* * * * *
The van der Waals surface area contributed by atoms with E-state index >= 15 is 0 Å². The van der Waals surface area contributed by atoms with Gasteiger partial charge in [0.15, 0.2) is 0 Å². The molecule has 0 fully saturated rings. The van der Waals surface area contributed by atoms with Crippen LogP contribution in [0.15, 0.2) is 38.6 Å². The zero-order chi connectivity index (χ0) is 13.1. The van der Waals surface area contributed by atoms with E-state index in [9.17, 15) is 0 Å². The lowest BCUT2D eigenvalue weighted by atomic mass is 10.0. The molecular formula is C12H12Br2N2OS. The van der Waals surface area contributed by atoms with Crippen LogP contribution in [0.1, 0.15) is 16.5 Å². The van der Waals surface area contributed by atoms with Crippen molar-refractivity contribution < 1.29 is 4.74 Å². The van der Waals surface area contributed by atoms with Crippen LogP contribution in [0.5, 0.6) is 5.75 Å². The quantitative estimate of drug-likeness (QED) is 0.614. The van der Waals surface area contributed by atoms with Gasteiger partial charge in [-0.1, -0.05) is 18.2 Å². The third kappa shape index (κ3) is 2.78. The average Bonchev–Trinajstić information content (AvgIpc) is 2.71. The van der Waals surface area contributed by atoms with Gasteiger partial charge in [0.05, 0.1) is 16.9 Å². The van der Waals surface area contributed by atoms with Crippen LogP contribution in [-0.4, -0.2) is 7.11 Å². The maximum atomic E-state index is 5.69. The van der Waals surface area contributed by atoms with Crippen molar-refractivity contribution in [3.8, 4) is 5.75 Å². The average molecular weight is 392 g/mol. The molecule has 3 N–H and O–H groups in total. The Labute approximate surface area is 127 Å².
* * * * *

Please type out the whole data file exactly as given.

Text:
The van der Waals surface area contributed by atoms with E-state index >= 15 is 0 Å². The van der Waals surface area contributed by atoms with Gasteiger partial charge in [0.15, 0.2) is 0 Å². The molecule has 0 fully saturated rings. The van der Waals surface area contributed by atoms with Crippen LogP contribution in [0.15, 0.2) is 38.6 Å². The zero-order chi connectivity index (χ0) is 13.1. The van der Waals surface area contributed by atoms with E-state index in [9.17, 15) is 0 Å². The lowest BCUT2D eigenvalue weighted by atomic mass is 10.0. The molecular formula is C12H12Br2N2OS. The van der Waals surface area contributed by atoms with Crippen LogP contribution in [0.1, 0.15) is 16.5 Å². The van der Waals surface area contributed by atoms with Crippen molar-refractivity contribution < 1.29 is 4.74 Å². The van der Waals surface area contributed by atoms with Crippen LogP contribution in [0.5, 0.6) is 5.75 Å². The quantitative estimate of drug-likeness (QED) is 0.614. The van der Waals surface area contributed by atoms with Gasteiger partial charge in [-0.1, -0.05) is 18.2 Å². The third kappa shape index (κ3) is 2.78. The average Bonchev–Trinajstić information content (AvgIpc) is 2.71. The van der Waals surface area contributed by atoms with Gasteiger partial charge in [0.05, 0.1) is 16.9 Å². The van der Waals surface area contributed by atoms with Crippen LogP contribution in [-0.4, -0.2) is 7.11 Å². The maximum atomic E-state index is 5.69. The van der Waals surface area contributed by atoms with Crippen molar-refractivity contribution in [3.8, 4) is 5.75 Å². The average molecular weight is 392 g/mol. The molecule has 3 N–H and O–H groups in total. The Labute approximate surface area is 127 Å².